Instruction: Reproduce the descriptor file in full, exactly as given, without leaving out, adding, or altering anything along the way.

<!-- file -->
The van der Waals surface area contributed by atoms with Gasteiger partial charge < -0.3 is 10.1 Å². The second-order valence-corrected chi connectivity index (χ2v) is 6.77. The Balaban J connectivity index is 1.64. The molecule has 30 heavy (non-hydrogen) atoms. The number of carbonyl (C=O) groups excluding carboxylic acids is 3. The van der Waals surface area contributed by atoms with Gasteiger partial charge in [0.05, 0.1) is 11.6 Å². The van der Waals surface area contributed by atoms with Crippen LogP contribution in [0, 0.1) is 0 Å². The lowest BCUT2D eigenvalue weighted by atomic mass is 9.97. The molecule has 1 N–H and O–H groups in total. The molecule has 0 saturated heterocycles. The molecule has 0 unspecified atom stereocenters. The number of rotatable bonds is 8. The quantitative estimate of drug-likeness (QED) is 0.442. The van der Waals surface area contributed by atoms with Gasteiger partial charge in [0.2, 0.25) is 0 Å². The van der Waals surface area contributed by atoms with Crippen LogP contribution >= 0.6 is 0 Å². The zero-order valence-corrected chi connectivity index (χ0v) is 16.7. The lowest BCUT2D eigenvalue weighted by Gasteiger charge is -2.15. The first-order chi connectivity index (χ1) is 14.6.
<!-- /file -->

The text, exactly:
The van der Waals surface area contributed by atoms with Gasteiger partial charge < -0.3 is 10.1 Å². The second-order valence-corrected chi connectivity index (χ2v) is 6.77. The Balaban J connectivity index is 1.64. The molecule has 30 heavy (non-hydrogen) atoms. The number of carbonyl (C=O) groups excluding carboxylic acids is 3. The van der Waals surface area contributed by atoms with Gasteiger partial charge in [0.05, 0.1) is 11.6 Å². The van der Waals surface area contributed by atoms with Crippen LogP contribution in [0, 0.1) is 0 Å². The lowest BCUT2D eigenvalue weighted by atomic mass is 9.97. The molecule has 1 N–H and O–H groups in total. The molecule has 0 saturated heterocycles. The molecule has 0 unspecified atom stereocenters. The number of rotatable bonds is 8. The quantitative estimate of drug-likeness (QED) is 0.442. The van der Waals surface area contributed by atoms with Gasteiger partial charge in [0.2, 0.25) is 0 Å². The van der Waals surface area contributed by atoms with Crippen LogP contribution >= 0.6 is 0 Å². The zero-order valence-corrected chi connectivity index (χ0v) is 16.7. The lowest BCUT2D eigenvalue weighted by Gasteiger charge is -2.15. The first-order chi connectivity index (χ1) is 14.6.